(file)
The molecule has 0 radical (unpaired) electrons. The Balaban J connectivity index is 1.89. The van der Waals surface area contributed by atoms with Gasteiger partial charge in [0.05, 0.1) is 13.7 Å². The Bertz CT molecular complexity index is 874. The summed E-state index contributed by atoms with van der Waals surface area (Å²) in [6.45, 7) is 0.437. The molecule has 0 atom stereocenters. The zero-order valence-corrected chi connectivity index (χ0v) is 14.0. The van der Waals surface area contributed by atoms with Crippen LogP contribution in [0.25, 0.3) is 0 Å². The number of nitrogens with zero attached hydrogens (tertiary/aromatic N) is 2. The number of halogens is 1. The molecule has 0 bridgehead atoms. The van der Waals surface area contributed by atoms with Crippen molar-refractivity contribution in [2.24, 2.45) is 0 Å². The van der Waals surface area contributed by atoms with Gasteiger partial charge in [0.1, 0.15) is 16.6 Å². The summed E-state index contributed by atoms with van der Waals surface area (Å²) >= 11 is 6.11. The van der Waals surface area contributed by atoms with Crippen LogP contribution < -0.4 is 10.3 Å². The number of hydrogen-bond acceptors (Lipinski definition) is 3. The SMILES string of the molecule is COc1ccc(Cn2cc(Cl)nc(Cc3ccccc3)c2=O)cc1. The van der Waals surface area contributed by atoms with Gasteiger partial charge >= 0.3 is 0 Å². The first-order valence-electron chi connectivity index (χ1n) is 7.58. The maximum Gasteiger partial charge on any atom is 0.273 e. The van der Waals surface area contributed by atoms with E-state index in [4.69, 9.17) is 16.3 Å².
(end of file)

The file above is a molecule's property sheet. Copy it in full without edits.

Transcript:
The molecule has 0 radical (unpaired) electrons. The Balaban J connectivity index is 1.89. The van der Waals surface area contributed by atoms with Gasteiger partial charge in [0.05, 0.1) is 13.7 Å². The Bertz CT molecular complexity index is 874. The summed E-state index contributed by atoms with van der Waals surface area (Å²) in [6.45, 7) is 0.437. The molecule has 0 atom stereocenters. The zero-order valence-corrected chi connectivity index (χ0v) is 14.0. The van der Waals surface area contributed by atoms with Crippen LogP contribution in [0.25, 0.3) is 0 Å². The number of nitrogens with zero attached hydrogens (tertiary/aromatic N) is 2. The number of halogens is 1. The molecule has 0 bridgehead atoms. The van der Waals surface area contributed by atoms with Crippen molar-refractivity contribution in [2.24, 2.45) is 0 Å². The van der Waals surface area contributed by atoms with Gasteiger partial charge in [0.1, 0.15) is 16.6 Å². The summed E-state index contributed by atoms with van der Waals surface area (Å²) >= 11 is 6.11. The van der Waals surface area contributed by atoms with Crippen LogP contribution < -0.4 is 10.3 Å². The number of hydrogen-bond acceptors (Lipinski definition) is 3. The SMILES string of the molecule is COc1ccc(Cn2cc(Cl)nc(Cc3ccccc3)c2=O)cc1. The van der Waals surface area contributed by atoms with Gasteiger partial charge >= 0.3 is 0 Å². The first-order valence-electron chi connectivity index (χ1n) is 7.58. The maximum Gasteiger partial charge on any atom is 0.273 e. The van der Waals surface area contributed by atoms with E-state index in [4.69, 9.17) is 16.3 Å².